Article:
Meet the accused Arab agnostic who went his own way in the 1940s

Two decades since his demise in 1996, Abdullah al-Qasemi, remains as one of the most controversial intellectual figures in the Arab world

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Two decades since his demise in 1996, Abdullah al-Qasemi, remains as one of the most controversial intellectual figures in the Arab world. Considered by few as “Ibn Taymiyyah of the era”, before embracing anti-religious views that are deemed to have offended believers, at the other hand, some considered him “agnostic”.

The Saudi figure born in 1907, known for his intelligence and diligence, was also regarded as an inspired intellectual with a vision offering candid insight into the Arab mindset. He also advocated rational elements that would free Arab nations from mythological thought.

Al-Qasemi moved to al-Azhar university for further religious training only to be expelled later for his conservative views. He became one of the most controversial figures and, as a result of his taboo writings and views, al-Qasemi was branded an “atheist.”

His radical transformation from being an ardent defendant of Salafism into an “atheist” adopting free ideology and thinking, and taboo writing, led to calls to condemn him to death for apostasy. He survived two assassination attempts, one in Egypt and the other in Lebanon. These are claims though that were never confirmed.

In his early writings, al-Qasemi seemed to call for rationalization in religion, but came to be known later for his sharp criticism of religious dogma and Arab culture in general.

In some of his books he advocated religious renaissance and called for rescuing religion from ignorance and backwardness. In order to shed more light on this controversial character, Al Arabiya interviewed Egyptian lawyer and author, Ibrahim Abdul Rahman, a lifelong friend of al-Qasemi who he had known for half a century.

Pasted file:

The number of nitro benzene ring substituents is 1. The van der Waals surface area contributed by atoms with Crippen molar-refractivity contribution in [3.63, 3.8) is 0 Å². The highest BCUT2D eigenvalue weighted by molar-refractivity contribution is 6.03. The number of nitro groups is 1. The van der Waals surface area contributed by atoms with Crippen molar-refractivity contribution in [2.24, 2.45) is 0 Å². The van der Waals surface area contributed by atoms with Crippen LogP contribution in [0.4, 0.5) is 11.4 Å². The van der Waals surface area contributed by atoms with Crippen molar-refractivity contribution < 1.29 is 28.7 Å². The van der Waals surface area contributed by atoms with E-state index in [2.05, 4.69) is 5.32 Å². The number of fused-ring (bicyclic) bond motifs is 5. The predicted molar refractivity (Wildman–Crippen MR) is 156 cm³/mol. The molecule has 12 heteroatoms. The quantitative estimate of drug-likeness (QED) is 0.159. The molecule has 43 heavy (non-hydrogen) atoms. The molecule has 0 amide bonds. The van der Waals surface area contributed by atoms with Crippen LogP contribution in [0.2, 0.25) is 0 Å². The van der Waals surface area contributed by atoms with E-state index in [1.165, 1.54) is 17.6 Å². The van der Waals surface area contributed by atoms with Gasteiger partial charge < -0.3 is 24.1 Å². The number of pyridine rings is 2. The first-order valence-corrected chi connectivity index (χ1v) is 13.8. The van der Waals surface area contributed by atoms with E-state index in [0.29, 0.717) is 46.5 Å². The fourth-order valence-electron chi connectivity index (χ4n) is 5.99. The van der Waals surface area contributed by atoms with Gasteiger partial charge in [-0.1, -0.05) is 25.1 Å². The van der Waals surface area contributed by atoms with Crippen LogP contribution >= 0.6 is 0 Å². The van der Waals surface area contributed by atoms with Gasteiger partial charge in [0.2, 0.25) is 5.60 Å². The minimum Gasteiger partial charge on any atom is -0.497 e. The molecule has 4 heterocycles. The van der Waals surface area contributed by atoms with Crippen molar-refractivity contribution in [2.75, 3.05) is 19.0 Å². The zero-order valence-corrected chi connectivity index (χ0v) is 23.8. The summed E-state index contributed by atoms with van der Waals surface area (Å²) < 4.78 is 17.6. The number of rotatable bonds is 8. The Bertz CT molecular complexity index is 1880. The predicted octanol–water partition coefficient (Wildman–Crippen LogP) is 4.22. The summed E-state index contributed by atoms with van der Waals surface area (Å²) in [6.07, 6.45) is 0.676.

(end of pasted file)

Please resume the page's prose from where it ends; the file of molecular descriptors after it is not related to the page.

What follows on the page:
Abdul Rahman spoke about al-Qasemi’s stay in Egypt where he was appointed by the late Saudi king Saud as one of his advisors during the royal visit in 1946.


In 1954 Egyptian authority declared al-Qasemi as “persona non grata”, a step initiated by concerns of the Yemeni government regarding his large influence on Yemeni students studying in Egypt.

The “liberal” intellectual used to meet with students every week, some of whom, according to Abdul Rahman, had ties with the Yemeni opposition. They were deeply influenced by his “non-interventionist” means. This influence was not well perceived by the Yemeni government as a result of which al-Qasemi was forced to seek refuge in Lebanon.

He continued to advocate secular liberalism and for Arab enlightenment during his two years stay in Lebanon. He was allowed back in Egypt in 1956 after the intervention of the late Saudi King Saud, Abdul Rahman said.

He explained the reason behind al-Qasemi not returning his home country, adding that it was a death fatwa for apostasy after publication of his book ‘There are the Cuffs”. The book sparked uproar in the kingdom.

Some of al-Qasemi’s notable publications include: “Arabs are a sonorous phenomenon”, “The Universe’s conscience”, “The Pride of History in Crisis.”

His books were shared privately since they were banned from a number of Arab countries.

The article was first published in Arabic on

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